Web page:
The first time I switched to the cathode bias side things went sour and I got a loud oscillation/ squeal that I had difficulty diagnosing. It was a combination of different things. Reverb tank under the chassis was too close to the transformer and humming loudly, the tremolo signal was oscillating to strongly and the bias was way too hot on the cathode bias side of the switch. Oh and my primaries on the output transformer were in the wrong polarity causing positive feedback. Add to this a output jack that was intermittently shunting to ground (switch and tip were bent too close together and the signal would drop) and it took me some time to get myself sorted.

    Once I swapped in the blue LED for the red, swapped the primaries, found the source of the signal interruption and figured out the other bugs I was able to get the cathode side of things to make a good sound. It sounded great too. I sat and played for 5-10 minutes happy to finally have tone on the cathode side... then I noticed one of the power tubes was starting to redplate. DOH... I hadn't checked bias for the cathode side yet. 270ohm with a 25uf/50v cap is where I started and that turned out to be 125% plate dissipation. I upped it to 300 which got me 114%. I know I am running a pair of 250 and 270 ohm in series (520 total) for 84% dissipation. I think I need to be around 400ohms and I'll have to order it but for now at least I'm not going to break anything.

    I'm still sorting bugs out so I don't want to show more detailed photos in case someone wanted to trace out connections that may not be right yet. I changed resistor and connection on the bias pot for instance from what I have pictured above. I am also working out the bias for the cathode side.

    As is right now the switches are working as intended. Sounds good but I'm still feeling it out and refining.

    I am getting 430v at the powertube plates. Higher than I anticipated. The power transformer is a Classictone 40-18028 wired with 300-0-300 primary voltage. It measured at 318-0-318 unloaded at 119v from the wall. Rectifier is a Genalex Gold Lion. I may try a different GZ-34 when I get a chance. I was hoping for closer to 400v. On the other hand when switched to cathode bias I am getting 360v plate to cathode and when biased hot it sounded stellar.

    My soldering isn't perfect. It was better but mistakes were made and components had to be unsoldered/changed as the learning curve caught up with me. I'm using a Hakko FX-888D soldering station which I HIGHLY recommend. Great iron. For me it was that or a weller and I found this video helpful in deciding...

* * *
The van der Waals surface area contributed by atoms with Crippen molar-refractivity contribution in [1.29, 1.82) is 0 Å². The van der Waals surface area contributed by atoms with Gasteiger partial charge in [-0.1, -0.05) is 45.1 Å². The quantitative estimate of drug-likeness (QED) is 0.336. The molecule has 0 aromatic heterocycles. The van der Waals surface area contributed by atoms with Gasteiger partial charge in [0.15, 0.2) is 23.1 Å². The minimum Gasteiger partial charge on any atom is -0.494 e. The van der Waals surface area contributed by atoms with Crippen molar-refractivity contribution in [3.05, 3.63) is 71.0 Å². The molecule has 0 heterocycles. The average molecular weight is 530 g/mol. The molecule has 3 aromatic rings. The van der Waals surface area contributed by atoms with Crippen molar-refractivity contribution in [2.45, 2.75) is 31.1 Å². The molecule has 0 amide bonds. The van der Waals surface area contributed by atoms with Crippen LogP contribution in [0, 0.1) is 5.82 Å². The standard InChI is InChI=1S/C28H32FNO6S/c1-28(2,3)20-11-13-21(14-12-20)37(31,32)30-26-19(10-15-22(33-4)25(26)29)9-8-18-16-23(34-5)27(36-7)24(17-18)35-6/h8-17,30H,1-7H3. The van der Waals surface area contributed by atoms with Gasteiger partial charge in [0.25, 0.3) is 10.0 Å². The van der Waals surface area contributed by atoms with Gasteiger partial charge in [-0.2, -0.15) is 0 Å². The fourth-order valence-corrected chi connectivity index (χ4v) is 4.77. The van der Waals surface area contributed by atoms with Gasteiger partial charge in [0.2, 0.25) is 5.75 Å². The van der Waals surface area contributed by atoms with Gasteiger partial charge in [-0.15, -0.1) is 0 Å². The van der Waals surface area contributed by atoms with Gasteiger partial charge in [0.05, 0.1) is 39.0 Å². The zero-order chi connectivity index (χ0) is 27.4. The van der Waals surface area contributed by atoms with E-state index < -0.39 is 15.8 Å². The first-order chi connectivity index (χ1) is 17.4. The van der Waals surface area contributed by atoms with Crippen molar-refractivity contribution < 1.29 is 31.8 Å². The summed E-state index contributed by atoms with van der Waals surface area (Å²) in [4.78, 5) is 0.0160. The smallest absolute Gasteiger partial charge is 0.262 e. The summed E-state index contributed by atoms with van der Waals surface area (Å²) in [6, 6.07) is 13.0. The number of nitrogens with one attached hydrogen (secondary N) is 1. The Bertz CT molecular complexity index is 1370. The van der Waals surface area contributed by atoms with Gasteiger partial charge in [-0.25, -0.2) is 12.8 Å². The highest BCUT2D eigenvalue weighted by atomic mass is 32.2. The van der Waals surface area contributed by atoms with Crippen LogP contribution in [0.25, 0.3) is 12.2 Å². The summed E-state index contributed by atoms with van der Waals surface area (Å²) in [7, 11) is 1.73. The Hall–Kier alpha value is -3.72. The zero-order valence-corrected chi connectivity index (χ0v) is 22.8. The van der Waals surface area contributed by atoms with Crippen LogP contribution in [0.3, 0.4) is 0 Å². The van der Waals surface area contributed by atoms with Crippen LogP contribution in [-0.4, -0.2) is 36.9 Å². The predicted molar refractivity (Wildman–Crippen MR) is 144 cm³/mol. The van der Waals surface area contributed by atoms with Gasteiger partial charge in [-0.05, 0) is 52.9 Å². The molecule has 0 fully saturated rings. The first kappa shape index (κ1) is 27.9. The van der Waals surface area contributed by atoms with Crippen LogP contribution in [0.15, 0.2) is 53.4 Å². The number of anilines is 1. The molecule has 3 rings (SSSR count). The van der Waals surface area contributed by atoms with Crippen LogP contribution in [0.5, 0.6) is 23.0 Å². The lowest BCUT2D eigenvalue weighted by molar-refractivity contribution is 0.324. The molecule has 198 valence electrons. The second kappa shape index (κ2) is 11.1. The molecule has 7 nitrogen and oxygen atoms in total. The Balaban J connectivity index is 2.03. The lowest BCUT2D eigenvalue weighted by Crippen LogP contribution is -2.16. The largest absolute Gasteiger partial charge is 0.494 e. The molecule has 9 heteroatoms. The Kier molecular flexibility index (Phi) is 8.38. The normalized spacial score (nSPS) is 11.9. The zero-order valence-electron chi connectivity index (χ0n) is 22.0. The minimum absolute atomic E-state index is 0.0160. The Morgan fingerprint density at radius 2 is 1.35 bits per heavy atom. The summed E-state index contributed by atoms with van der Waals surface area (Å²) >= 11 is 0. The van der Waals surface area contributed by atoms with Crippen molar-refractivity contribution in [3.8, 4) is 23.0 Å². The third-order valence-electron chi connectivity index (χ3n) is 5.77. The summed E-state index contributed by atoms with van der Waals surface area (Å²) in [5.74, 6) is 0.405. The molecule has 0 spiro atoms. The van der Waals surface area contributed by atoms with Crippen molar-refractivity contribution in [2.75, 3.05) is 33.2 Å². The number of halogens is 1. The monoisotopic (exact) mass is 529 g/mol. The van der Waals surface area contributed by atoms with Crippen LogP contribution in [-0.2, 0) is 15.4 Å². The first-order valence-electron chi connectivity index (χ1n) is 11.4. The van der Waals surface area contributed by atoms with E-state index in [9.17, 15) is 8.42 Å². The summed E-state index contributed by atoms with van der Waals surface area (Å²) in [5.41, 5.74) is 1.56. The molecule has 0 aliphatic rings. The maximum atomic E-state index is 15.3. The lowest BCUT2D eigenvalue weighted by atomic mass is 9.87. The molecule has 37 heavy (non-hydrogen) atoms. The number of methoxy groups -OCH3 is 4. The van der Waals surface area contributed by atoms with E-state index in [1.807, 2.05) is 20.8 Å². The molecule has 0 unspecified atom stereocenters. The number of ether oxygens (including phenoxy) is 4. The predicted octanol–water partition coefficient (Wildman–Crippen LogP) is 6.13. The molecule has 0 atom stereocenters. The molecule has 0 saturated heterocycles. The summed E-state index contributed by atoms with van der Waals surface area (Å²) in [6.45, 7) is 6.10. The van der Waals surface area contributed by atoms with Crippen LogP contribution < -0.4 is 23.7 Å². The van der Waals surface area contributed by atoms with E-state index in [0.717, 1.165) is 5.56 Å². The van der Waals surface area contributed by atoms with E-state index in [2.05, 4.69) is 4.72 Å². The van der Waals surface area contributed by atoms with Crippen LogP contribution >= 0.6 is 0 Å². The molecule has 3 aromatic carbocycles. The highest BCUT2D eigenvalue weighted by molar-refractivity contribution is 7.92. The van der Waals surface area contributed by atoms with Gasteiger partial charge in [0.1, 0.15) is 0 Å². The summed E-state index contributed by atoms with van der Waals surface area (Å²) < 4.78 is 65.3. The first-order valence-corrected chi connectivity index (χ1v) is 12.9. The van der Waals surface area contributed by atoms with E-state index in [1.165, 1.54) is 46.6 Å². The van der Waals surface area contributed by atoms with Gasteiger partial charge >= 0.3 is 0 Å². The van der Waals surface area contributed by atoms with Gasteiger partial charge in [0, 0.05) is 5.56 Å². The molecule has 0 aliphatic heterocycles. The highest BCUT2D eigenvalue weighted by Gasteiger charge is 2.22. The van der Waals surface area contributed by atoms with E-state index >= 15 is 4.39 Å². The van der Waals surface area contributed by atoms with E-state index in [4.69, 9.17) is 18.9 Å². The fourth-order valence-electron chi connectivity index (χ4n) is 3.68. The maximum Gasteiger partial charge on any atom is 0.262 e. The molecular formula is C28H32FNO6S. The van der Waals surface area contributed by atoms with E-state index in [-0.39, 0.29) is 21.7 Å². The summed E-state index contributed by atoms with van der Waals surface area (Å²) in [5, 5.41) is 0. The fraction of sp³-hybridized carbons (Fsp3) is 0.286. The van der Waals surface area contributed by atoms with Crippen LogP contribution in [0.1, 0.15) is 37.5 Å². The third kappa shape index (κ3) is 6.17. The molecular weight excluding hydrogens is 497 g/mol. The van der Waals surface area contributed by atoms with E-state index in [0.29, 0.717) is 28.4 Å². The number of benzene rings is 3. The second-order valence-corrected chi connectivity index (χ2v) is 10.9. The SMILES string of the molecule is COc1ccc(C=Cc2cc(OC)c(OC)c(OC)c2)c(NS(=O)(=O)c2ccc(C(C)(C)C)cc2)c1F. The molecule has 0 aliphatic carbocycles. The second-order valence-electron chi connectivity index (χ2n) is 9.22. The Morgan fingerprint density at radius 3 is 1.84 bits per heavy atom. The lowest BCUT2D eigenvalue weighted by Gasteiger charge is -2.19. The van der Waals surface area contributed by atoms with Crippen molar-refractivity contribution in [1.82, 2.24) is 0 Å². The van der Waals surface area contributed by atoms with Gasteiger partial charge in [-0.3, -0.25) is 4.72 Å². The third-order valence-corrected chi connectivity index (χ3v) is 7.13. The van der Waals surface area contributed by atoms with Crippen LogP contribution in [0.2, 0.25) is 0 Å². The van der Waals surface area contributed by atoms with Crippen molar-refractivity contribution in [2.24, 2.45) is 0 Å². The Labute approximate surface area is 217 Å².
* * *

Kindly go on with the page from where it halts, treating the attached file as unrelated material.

Oh and something that I was not 100% confident on... the tremolo is working on both fixed and cathode bias. The wire from the tremolo intensity that normally goes to the bias pot goes to the switch first and gets grounded in cathode bias mode removing the fixed bias supply from the circuit. It does have some noise that I am still chasing (regardless of fixed or cathode bias) but it maybe as good as it gets right now. The nature of bias vary tremolo. In cathode bias mode the intensity has to fight the cathode so the pot has to be turned to a higher setting than the fixed bias side but its working so I'll take it.

    I need to hear the reverb with the tank and chassis in the cabinet but it sounds alittle weak right now. I may switch the attenuation resistor down to 680k or even the stock 470k value. Speaking of cabinet I posted the cabinet build last week.

    I'm leaving for trip in a week so I'll get done what I can before but I'll revisit this thread with the final details. Schematic, layout and pictures once its all sorted.

    IMG_4640 copy.jpg
    Last edited: May 22, 2019
  4. ecoast

    ecoast Tele-Holic

    Jan 6, 2017
    Good job fella
  5. thechad

    thechad Tele-Meister

    Dec 30, 2018
    Your first build puts all my builds to shame! Nice work! Looks like a great amp you have made yourself!
  6. printer2

    printer2 Poster Extraordinaire

    May 24, 2010
    Your second will have a flux capacitor among other things I presume. ;)